Something was not right - I knew it the moment I was no longer infectious.

The fatigue was immense, still, as was the post quarantine anxiety. I’d avoided a birthday in quarantine; a week later friends of mine had taken me out to the Groucho to celebrate. I’d experienced the weirdest episode that day; at the Old Bailey, to stand up for a judge, I needed a wall to support my body weight, and the stairs left me feeling not safe in my own body. I’d experienced a dissociative episode that evening, with the room moving around me. Something was pulling me to the floor. “Oi, fuckface - you still with us?” The other journalist, someone I’d admired as a hero since I was a child, uses expletives to affectionately express concern and worry, I’m told.

The answer, still, is no.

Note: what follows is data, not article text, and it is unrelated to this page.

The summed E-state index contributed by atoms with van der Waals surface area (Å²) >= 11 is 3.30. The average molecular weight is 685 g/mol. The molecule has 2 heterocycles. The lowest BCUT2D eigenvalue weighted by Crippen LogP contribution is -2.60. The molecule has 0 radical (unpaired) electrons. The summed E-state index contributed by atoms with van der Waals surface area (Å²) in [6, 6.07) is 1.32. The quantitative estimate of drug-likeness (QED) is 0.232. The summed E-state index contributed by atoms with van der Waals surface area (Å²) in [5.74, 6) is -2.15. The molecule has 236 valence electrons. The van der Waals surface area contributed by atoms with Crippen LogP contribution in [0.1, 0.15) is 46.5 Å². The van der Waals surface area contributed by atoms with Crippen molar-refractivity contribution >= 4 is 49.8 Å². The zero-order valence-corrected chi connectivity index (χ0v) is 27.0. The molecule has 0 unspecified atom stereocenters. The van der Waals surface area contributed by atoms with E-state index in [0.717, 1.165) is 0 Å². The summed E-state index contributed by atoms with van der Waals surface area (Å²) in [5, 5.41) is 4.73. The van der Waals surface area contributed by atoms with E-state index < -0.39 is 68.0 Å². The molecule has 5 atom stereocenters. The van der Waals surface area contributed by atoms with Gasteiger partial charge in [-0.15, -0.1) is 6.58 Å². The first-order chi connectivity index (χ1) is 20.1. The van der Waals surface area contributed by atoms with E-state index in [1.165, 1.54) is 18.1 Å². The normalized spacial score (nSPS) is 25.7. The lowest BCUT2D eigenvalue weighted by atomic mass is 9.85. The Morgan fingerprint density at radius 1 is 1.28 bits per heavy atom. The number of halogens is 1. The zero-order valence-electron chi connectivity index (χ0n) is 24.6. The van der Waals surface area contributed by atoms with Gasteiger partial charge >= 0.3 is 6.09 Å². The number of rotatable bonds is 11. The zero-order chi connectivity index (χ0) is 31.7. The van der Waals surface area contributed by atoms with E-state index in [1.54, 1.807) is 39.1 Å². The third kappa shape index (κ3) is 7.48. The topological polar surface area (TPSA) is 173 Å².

I am not okay. I am nearly 2 months shy of quarantining. The tiredness and dizziness have yet to stop; Long Covid has not yet been mentioned. We are sick as a society yet fail to admit this one simple truth.

Please don’t ask me how I am, and please don’t look at me with pity.

To be Autistic on top of this has made almost every little thing far more stressful than it ever was. The ‘hamster wheel’ of appointments, impossible phone calls, small procedures, and medication, have been impossible to handle. I work as a freelance journalist, as well as producing a podcast - and yet having to stop and start to deal with this takes all my energy. I have not yet worked a full day without needing to go back to sleep to reset myself. I don’t feel like myself at all; this feels like an unwinnable battle, with monumental tasks like getting up and standing, along the way.